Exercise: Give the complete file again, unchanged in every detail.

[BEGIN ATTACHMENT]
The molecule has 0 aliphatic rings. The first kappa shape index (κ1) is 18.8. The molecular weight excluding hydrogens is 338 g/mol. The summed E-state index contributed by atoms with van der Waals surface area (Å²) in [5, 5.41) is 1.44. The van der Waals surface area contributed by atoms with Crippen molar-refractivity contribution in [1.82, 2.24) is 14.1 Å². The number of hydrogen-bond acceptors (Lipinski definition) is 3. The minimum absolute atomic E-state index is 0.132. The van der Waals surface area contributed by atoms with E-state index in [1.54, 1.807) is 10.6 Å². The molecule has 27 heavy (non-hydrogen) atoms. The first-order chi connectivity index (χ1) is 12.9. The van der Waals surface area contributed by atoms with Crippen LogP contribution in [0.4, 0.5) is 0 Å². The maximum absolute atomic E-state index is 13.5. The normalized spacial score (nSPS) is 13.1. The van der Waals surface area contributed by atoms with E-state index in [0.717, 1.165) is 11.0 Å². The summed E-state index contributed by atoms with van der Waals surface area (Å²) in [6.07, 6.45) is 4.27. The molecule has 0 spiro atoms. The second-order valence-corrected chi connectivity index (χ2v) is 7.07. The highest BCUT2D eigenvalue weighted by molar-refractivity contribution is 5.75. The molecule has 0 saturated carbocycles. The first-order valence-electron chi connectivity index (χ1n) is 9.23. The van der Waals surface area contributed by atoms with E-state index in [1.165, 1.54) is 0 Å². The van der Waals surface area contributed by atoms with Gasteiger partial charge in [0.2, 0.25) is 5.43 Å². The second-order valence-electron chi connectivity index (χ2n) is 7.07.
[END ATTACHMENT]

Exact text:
The molecule has 0 aliphatic rings. The first kappa shape index (κ1) is 18.8. The molecular weight excluding hydrogens is 338 g/mol. The summed E-state index contributed by atoms with van der Waals surface area (Å²) in [5, 5.41) is 1.44. The van der Waals surface area contributed by atoms with Crippen molar-refractivity contribution in [1.82, 2.24) is 14.1 Å². The number of hydrogen-bond acceptors (Lipinski definition) is 3. The minimum absolute atomic E-state index is 0.132. The van der Waals surface area contributed by atoms with E-state index in [1.54, 1.807) is 10.6 Å². The molecule has 27 heavy (non-hydrogen) atoms. The first-order chi connectivity index (χ1) is 12.9. The van der Waals surface area contributed by atoms with Crippen LogP contribution in [0.4, 0.5) is 0 Å². The maximum absolute atomic E-state index is 13.5. The normalized spacial score (nSPS) is 13.1. The van der Waals surface area contributed by atoms with E-state index in [0.717, 1.165) is 11.0 Å². The summed E-state index contributed by atoms with van der Waals surface area (Å²) in [6.07, 6.45) is 4.27. The molecule has 0 spiro atoms. The second-order valence-corrected chi connectivity index (χ2v) is 7.07. The highest BCUT2D eigenvalue weighted by molar-refractivity contribution is 5.75. The molecule has 0 saturated carbocycles. The first-order valence-electron chi connectivity index (χ1n) is 9.23. The van der Waals surface area contributed by atoms with E-state index in [1.165, 1.54) is 0 Å². The van der Waals surface area contributed by atoms with Gasteiger partial charge in [0.2, 0.25) is 5.43 Å². The second-order valence-electron chi connectivity index (χ2n) is 7.07.